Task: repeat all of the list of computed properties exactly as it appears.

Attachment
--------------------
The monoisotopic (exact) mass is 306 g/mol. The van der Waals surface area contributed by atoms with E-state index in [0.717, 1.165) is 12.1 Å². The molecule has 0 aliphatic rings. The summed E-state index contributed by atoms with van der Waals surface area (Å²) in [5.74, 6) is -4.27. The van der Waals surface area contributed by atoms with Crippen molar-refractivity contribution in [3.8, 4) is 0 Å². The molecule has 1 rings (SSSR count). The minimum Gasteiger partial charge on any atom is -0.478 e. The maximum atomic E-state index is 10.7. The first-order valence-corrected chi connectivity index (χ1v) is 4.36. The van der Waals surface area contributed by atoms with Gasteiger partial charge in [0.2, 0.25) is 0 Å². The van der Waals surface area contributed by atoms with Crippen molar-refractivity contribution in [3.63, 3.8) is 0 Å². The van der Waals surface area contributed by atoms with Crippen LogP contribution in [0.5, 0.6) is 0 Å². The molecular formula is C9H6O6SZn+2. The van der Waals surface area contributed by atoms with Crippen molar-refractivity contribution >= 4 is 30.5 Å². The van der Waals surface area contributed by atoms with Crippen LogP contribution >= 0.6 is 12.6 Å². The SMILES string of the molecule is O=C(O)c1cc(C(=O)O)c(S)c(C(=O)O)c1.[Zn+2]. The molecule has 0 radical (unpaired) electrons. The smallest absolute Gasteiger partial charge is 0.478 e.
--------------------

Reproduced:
The monoisotopic (exact) mass is 306 g/mol. The van der Waals surface area contributed by atoms with E-state index in [0.717, 1.165) is 12.1 Å². The molecule has 0 aliphatic rings. The summed E-state index contributed by atoms with van der Waals surface area (Å²) in [5.74, 6) is -4.27. The van der Waals surface area contributed by atoms with Crippen molar-refractivity contribution in [3.8, 4) is 0 Å². The molecule has 1 rings (SSSR count). The minimum Gasteiger partial charge on any atom is -0.478 e. The maximum atomic E-state index is 10.7. The first-order valence-corrected chi connectivity index (χ1v) is 4.36. The van der Waals surface area contributed by atoms with Gasteiger partial charge in [0.2, 0.25) is 0 Å². The van der Waals surface area contributed by atoms with Crippen molar-refractivity contribution in [3.63, 3.8) is 0 Å². The van der Waals surface area contributed by atoms with Crippen LogP contribution in [0.5, 0.6) is 0 Å². The molecular formula is C9H6O6SZn+2. The van der Waals surface area contributed by atoms with Crippen molar-refractivity contribution >= 4 is 30.5 Å². The van der Waals surface area contributed by atoms with Crippen LogP contribution >= 0.6 is 12.6 Å². The SMILES string of the molecule is O=C(O)c1cc(C(=O)O)c(S)c(C(=O)O)c1.[Zn+2]. The molecule has 0 radical (unpaired) electrons. The smallest absolute Gasteiger partial charge is 0.478 e.